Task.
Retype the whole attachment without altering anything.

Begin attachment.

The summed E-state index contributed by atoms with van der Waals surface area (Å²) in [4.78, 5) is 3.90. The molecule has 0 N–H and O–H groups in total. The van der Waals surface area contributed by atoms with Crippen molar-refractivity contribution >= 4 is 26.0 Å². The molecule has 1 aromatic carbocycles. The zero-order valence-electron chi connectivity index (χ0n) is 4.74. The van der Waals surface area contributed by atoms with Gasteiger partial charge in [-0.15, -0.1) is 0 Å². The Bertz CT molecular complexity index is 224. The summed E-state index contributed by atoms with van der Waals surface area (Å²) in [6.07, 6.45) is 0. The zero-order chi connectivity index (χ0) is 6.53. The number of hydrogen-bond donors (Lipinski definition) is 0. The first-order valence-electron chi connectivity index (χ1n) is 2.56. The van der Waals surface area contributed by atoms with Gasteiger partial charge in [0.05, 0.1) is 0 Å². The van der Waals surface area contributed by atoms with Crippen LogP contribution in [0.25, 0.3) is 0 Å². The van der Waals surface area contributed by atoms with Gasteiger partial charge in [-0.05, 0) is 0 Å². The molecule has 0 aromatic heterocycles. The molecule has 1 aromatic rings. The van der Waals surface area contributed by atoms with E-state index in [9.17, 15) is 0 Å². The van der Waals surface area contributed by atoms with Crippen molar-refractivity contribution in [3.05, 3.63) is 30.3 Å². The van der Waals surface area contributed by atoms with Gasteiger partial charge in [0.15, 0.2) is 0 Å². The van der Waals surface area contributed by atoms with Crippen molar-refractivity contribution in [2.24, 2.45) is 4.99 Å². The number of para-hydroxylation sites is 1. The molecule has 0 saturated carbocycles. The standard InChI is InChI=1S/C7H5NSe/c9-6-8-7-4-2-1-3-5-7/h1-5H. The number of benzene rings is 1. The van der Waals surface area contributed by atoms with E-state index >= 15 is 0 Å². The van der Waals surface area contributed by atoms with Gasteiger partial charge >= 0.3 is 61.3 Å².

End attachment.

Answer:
The summed E-state index contributed by atoms with van der Waals surface area (Å²) in [4.78, 5) is 3.90. The molecule has 0 N–H and O–H groups in total. The van der Waals surface area contributed by atoms with Crippen molar-refractivity contribution >= 4 is 26.0 Å². The molecule has 1 aromatic carbocycles. The zero-order valence-electron chi connectivity index (χ0n) is 4.74. The van der Waals surface area contributed by atoms with Gasteiger partial charge in [-0.15, -0.1) is 0 Å². The Bertz CT molecular complexity index is 224. The summed E-state index contributed by atoms with van der Waals surface area (Å²) in [6.07, 6.45) is 0. The zero-order chi connectivity index (χ0) is 6.53. The number of hydrogen-bond donors (Lipinski definition) is 0. The first-order valence-electron chi connectivity index (χ1n) is 2.56. The van der Waals surface area contributed by atoms with Gasteiger partial charge in [0.05, 0.1) is 0 Å². The van der Waals surface area contributed by atoms with Crippen LogP contribution in [0.25, 0.3) is 0 Å². The van der Waals surface area contributed by atoms with Gasteiger partial charge in [-0.05, 0) is 0 Å². The molecule has 0 aromatic heterocycles. The molecule has 1 aromatic rings. The van der Waals surface area contributed by atoms with E-state index in [9.17, 15) is 0 Å². The van der Waals surface area contributed by atoms with Crippen molar-refractivity contribution in [3.05, 3.63) is 30.3 Å². The van der Waals surface area contributed by atoms with Gasteiger partial charge in [0.15, 0.2) is 0 Å². The van der Waals surface area contributed by atoms with Crippen molar-refractivity contribution in [2.24, 2.45) is 4.99 Å². The number of para-hydroxylation sites is 1. The molecule has 0 saturated carbocycles. The standard InChI is InChI=1S/C7H5NSe/c9-6-8-7-4-2-1-3-5-7/h1-5H. The number of benzene rings is 1. The van der Waals surface area contributed by atoms with E-state index >= 15 is 0 Å². The van der Waals surface area contributed by atoms with Gasteiger partial charge >= 0.3 is 61.3 Å².